Author: Diana Peterfreund
Publisher & Release Date: Balzar + Bray, October 2013
The Hook: A dystopian sci-fi retelling of “The Scarlet Pimpernel” by Baroness Orczy.
The Lowdown (from jacket): “Centuries after wars nearly destroyed civilization, the two islands of New Pacifica stand alone, a terraformed paradise where even the Reduction–the devastating brain disorder that sparked the wars–is a distant memory. Yet on the isle of Galatea, an uprising against the ruling aristocrats has turned deadly. The revolutionaries’ weapon is a drug that damages their enemies’ brains, and the only hope is rescue by a mysterious spy known as the Wild Poppy.
On the neighboring island of Albion, no one suspects that the Wild Poppy is actually famously frivolous aristocrat Persis Blake. The teenager uses her shallow, socialite trappings to hide her true purpose: her gossipy flutternotes are encrypted plans, her pampered sea mink is genetically engineered for spying, and her well-publicized new romance with handsome Galatean medic Justen Helo… is her most dangerous mission ever.
Though Persis is falling for Justen, she can’t risk showing him her true self, especially once she learns he’s hiding far more than simply his disenchantment with his country’s revolution and his undeniable attraction to the silly socialite he’s pretending to love. His darkest secret could plunge both islands into a new dark age, and Persis realizes that when it comes to Justen Helo, she’s not only risking her heart, she’s risking the world she’s sworn to protect.”
Overall Impressions: If you’ve read The Scarlet Pimpernel, you have a fairly good idea of the overall plot arc. The coolness lies in just what Peterfreund did with that story, including gender flipping and the implications of genetic engineering and its effects over time.
The story is told through four viewpoints: Persis (the Wild Poppy), Justen (medical researcher with secret guilt), Remy (Justen’s younger sister and pretty awesome) and Vania (foster sister, villain, remorseless). The changing narrators worked quite well with each having their own voice and worldview. The story becomes a window into cycles of oppression: What is the line between justice and revenge? What is the role of forgiveness? Is it even possible? How do you end the cycles?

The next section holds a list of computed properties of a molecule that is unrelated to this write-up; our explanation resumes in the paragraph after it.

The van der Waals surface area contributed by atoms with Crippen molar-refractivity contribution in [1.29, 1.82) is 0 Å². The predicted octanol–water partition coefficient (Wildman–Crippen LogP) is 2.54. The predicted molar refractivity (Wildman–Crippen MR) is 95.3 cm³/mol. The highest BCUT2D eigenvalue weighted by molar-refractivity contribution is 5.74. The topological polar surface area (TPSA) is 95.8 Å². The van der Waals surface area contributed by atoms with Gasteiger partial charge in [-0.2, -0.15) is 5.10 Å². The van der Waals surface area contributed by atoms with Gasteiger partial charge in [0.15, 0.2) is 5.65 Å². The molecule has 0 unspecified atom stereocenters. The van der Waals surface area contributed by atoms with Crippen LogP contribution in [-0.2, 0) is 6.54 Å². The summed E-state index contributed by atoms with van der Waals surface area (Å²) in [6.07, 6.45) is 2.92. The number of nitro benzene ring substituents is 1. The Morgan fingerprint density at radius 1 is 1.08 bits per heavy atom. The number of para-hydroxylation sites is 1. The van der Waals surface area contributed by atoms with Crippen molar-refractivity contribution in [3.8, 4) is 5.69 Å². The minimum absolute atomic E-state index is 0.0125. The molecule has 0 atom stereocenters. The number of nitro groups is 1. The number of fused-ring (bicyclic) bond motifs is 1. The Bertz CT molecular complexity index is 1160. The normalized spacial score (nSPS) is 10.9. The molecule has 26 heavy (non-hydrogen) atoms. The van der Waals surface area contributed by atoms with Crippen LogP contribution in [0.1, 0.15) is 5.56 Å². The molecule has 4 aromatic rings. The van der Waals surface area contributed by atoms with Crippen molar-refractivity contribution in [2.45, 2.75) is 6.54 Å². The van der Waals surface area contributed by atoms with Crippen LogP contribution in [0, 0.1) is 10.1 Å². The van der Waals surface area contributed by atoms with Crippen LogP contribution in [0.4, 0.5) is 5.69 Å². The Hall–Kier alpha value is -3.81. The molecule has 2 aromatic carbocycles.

I appreciated the lack of a love triangle. In fact, romance really takes a background role. Yes, Persis and Justen are pretending to be in a relationship and in the process do fall in love. But the focus is on their beliefs about and reactions to the world in which they live – their separate self-appointed missions, which eventually, after a lot of hiding things from each other, they realize overlap. Persis reminds me of a blend of Hannibal and Face from “The A-Team,” leader, charisma, disguises, bravery, strong moral center, running into danger, determined to do what her country’s leadership refuses to see as needed and save people. Justen’s efforts are more cerebral, spending every possible moment researching a way to make right what he unintentionally caused. You can feel the weight of responsibility on their shoulders.
Vania is a very effective villain – a peer and a true believer – but in her focus she had no shades of grey and felt a little flat in character. Persis, Justen and Remy confronted situations that challenged their beliefs and grew from that. Vania … didn’t grow other than into a tighter version of herself. That said, she also seemed a very authentic villain for this kind of story. And as I reflect further, isn’t refusing to change and grow one of our definitions of a villain?
The part where a pill was developed that effectively creates dementia in anyone at any age is chilling. Horrifying even. And then it is given (forced) as a punishment. It’s brilliant on the author’s part and a very clever stand-in for beheading.
Confession: I have Peterfreund’s “For Darkness Shows the Stars,” which is set in the same world, but haven’t read it yet. I have read Jane Austen’s “Persuasion,” the classic it re-interprets, so I have an idea of the story. I suspect that reading “Darkness” first would make for a richer reading of “Star-Swept Sea,” but it works out of order and on its own. Though I can see how having no knowledge of “Darkness” would make for some confusion when certain characters appear.
The Highs: I really enjoyed picturing the over-the-top fashions the Albian aristos wore. I want the Cove dress, just for a few hours.
Remy, underestimated by everyone, and utterly fantastic. I was holding my breath for her a few times!
The lush tropical setting.
Persis’ parents and their love and support of and pride in their daughter, as well as the love they have for each other.
Buzzkills: I did get a little tired of Persis reminding herself that she had to be a silly, shallow young woman or the jig would be up.
The Source: Public library.
Disclaimer: Neither chocolate or amazing silks were provided by the publisher in exchange for this review.